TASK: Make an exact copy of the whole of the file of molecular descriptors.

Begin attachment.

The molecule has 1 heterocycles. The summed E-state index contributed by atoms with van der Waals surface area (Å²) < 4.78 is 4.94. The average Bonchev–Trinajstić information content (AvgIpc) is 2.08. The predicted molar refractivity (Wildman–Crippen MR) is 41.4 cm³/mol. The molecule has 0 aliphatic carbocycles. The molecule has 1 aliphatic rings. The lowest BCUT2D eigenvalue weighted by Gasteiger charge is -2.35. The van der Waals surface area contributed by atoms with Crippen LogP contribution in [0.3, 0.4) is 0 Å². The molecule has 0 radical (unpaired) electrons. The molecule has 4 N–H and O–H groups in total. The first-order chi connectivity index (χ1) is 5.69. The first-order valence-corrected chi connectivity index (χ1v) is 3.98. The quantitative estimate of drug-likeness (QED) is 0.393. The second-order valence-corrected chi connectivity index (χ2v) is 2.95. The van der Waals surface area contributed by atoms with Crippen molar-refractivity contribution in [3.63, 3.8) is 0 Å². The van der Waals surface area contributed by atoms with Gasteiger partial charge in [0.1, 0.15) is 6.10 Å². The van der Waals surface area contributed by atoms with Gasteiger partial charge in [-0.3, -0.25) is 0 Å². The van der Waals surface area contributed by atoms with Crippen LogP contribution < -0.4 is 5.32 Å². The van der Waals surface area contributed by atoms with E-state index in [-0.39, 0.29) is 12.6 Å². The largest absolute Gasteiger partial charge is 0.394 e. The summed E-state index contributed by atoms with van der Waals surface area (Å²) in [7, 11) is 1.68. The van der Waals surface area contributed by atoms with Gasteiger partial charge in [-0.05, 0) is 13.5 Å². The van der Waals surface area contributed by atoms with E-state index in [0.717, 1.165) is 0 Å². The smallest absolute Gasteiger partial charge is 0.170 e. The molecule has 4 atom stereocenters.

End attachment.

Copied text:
The molecule has 1 heterocycles. The summed E-state index contributed by atoms with van der Waals surface area (Å²) < 4.78 is 4.94. The average Bonchev–Trinajstić information content (AvgIpc) is 2.08. The predicted molar refractivity (Wildman–Crippen MR) is 41.4 cm³/mol. The molecule has 0 aliphatic carbocycles. The molecule has 1 aliphatic rings. The lowest BCUT2D eigenvalue weighted by Gasteiger charge is -2.35. The van der Waals surface area contributed by atoms with Crippen LogP contribution in [0.3, 0.4) is 0 Å². The molecule has 0 radical (unpaired) electrons. The molecule has 4 N–H and O–H groups in total. The first-order chi connectivity index (χ1) is 5.69. The first-order valence-corrected chi connectivity index (χ1v) is 3.98. The quantitative estimate of drug-likeness (QED) is 0.393. The second-order valence-corrected chi connectivity index (χ2v) is 2.95. The van der Waals surface area contributed by atoms with Crippen molar-refractivity contribution in [3.63, 3.8) is 0 Å². The van der Waals surface area contributed by atoms with Gasteiger partial charge in [0.1, 0.15) is 6.10 Å². The van der Waals surface area contributed by atoms with Gasteiger partial charge in [-0.3, -0.25) is 0 Å². The van der Waals surface area contributed by atoms with Crippen LogP contribution < -0.4 is 5.32 Å². The van der Waals surface area contributed by atoms with E-state index in [-0.39, 0.29) is 12.6 Å². The largest absolute Gasteiger partial charge is 0.394 e. The summed E-state index contributed by atoms with van der Waals surface area (Å²) in [7, 11) is 1.68. The van der Waals surface area contributed by atoms with Gasteiger partial charge in [-0.05, 0) is 13.5 Å². The van der Waals surface area contributed by atoms with E-state index in [0.717, 1.165) is 0 Å². The smallest absolute Gasteiger partial charge is 0.170 e. The molecule has 4 atom stereocenters.